Indian tribal people are "up in arms" over Keonjhar mining plansPublished by MAC on 2012-11-05
Source: Timres of India (2012-10-30)
Recently, Vedanta Resources was refused permission to construct a steel foundry in the iron-rich Keonjhar region of India's Orissa state. See: India: Vedanta re-discovers its bauxite mojo
This hasn't stopped other companies, including Rio Tinto, applying for licences to mine iron ore in the same district. See: Blood and Iron: Rio Tinto heads to the top
South Korea's vast steel outfit, POSCO, is also seeking iron ore from deposits near the famed Khandadhar waterfall. See: Mining, regulatory failure and human rights in India
Alluding to the movement which has so far kept Vedanta from mining bauxite in the Nyamgiri hills, the Times of India says other tribal people are now agitating to keep POSCO out of Khandadhar.
Keonjhar tribals up in arms over mining plans in Khandadhar
Times of India
30 October 2012
KEONJHAR: Fear of displacement stalks tribals inhabiting Banspal block of Keonjhar district abutting the beautiful Khandadhar waterfall with hundreds of companies, including South Korean steel behemoth Posco, applying for lease to mine the Khandadhar hill.
A Niyamgiri-type agitation (against Vedanta in Lanjigarh) is already on in the area.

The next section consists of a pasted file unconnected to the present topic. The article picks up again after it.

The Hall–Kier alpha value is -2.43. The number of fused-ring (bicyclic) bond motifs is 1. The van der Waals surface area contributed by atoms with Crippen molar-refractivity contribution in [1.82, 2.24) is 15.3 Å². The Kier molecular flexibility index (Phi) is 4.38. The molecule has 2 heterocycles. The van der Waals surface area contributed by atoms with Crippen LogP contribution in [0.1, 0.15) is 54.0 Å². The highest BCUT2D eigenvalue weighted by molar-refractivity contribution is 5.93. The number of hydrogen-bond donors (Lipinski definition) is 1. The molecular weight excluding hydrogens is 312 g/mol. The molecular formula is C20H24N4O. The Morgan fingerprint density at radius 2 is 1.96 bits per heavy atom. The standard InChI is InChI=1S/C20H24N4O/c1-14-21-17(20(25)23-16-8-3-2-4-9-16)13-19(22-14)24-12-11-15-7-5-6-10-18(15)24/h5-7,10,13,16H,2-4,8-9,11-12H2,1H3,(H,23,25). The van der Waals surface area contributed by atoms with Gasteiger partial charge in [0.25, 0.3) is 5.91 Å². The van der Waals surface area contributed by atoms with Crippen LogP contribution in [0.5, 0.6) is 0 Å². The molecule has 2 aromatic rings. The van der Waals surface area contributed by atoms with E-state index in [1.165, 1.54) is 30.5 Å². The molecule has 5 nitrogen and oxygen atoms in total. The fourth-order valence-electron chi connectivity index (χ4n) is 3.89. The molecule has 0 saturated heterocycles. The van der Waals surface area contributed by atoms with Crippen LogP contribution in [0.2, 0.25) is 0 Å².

Sources said only two mines, owned by Odisha Mining Corporation (OMC), are operating in Malangtoli region near the hill as of now. Posco has applied for mining lease (ML) over an area close to the waterfall. The hill is about 65 km from Keonjhar. On the opposite side of the hill there is another waterfall by the same name in Banei sub-division of Sundergarh district, where too tribals are protesting against the proposed mining activities.
According to the information obtained from mining department through an RTI query, about 219 prospecting licence (PL) applications are pending with it.
Companies and individuals have applied for lease over 1,31,406.8881 hectare of land in 52 villages. Similarly, about 237 ML applications on 1,43,895.2357 hectare are pending with the department.
According to the department, no ML has been granted to any company as yet. "Only eight companies have been granted PL in the vicinity of Khandadhar hill,'' said Keonjhar mining officer D K Parija.
Surrounded by dense forests, the area is known as the 'rice bowl' of tribals, mostly Bhuyans, as they depend on it for their livelihood. They have united under the banners of Khandadhara Surakshya Mancha and Lok Sangathan and have been fighting to save the forest and their livelihood.
"We depend on the forest for our livelihood for over six months a year. Medicinal plants, streams, wildlife, a temple and the beautiful waterfall will be destroyed if mining is allowed here," said Radhakant Dehury, a Bhuyan tribal of Kadakala area.
Mining will not only lead to heavy pollution but also damage the Shiva temple, worshipped by thousands of locals, he said.